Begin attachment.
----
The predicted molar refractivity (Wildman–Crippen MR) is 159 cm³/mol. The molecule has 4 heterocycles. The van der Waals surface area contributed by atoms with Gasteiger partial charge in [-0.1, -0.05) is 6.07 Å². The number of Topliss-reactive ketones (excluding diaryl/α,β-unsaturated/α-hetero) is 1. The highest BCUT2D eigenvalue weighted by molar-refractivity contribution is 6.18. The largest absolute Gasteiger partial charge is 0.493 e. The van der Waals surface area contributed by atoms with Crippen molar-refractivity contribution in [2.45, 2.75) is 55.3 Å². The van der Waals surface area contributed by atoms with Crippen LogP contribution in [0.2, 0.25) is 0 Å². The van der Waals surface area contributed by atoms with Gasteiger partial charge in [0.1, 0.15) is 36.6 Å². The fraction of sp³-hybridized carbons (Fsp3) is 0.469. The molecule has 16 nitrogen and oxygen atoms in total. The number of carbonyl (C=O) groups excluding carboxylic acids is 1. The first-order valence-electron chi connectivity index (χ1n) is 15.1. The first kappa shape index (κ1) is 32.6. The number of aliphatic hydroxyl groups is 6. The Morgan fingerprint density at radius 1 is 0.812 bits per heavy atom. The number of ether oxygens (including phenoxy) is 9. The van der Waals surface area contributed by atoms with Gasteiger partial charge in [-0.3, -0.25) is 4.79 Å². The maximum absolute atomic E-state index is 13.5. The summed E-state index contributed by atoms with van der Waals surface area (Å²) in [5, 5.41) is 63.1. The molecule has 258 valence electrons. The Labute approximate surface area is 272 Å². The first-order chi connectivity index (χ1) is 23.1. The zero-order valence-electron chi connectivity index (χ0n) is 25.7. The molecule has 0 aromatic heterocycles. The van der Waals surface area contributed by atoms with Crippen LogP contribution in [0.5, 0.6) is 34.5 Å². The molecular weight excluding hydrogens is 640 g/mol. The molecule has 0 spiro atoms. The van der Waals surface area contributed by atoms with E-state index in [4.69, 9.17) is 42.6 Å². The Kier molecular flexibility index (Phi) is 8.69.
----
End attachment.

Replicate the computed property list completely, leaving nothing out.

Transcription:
The predicted molar refractivity (Wildman–Crippen MR) is 159 cm³/mol. The molecule has 4 heterocycles. The van der Waals surface area contributed by atoms with Gasteiger partial charge in [-0.1, -0.05) is 6.07 Å². The number of Topliss-reactive ketones (excluding diaryl/α,β-unsaturated/α-hetero) is 1. The highest BCUT2D eigenvalue weighted by molar-refractivity contribution is 6.18. The largest absolute Gasteiger partial charge is 0.493 e. The van der Waals surface area contributed by atoms with Crippen molar-refractivity contribution in [2.45, 2.75) is 55.3 Å². The van der Waals surface area contributed by atoms with Crippen LogP contribution in [0.2, 0.25) is 0 Å². The van der Waals surface area contributed by atoms with Gasteiger partial charge in [0.1, 0.15) is 36.6 Å². The fraction of sp³-hybridized carbons (Fsp3) is 0.469. The molecule has 16 nitrogen and oxygen atoms in total. The number of carbonyl (C=O) groups excluding carboxylic acids is 1. The first-order valence-electron chi connectivity index (χ1n) is 15.1. The first kappa shape index (κ1) is 32.6. The number of aliphatic hydroxyl groups is 6. The Morgan fingerprint density at radius 1 is 0.812 bits per heavy atom. The number of ether oxygens (including phenoxy) is 9. The van der Waals surface area contributed by atoms with Gasteiger partial charge in [-0.3, -0.25) is 4.79 Å². The maximum absolute atomic E-state index is 13.5. The summed E-state index contributed by atoms with van der Waals surface area (Å²) in [5, 5.41) is 63.1. The molecule has 258 valence electrons. The Labute approximate surface area is 272 Å². The first-order chi connectivity index (χ1) is 23.1. The zero-order valence-electron chi connectivity index (χ0n) is 25.7. The molecule has 0 aromatic heterocycles. The van der Waals surface area contributed by atoms with Crippen LogP contribution in [0.5, 0.6) is 34.5 Å². The molecular weight excluding hydrogens is 640 g/mol. The molecule has 0 spiro atoms. The van der Waals surface area contributed by atoms with E-state index in [4.69, 9.17) is 42.6 Å². The Kier molecular flexibility index (Phi) is 8.69.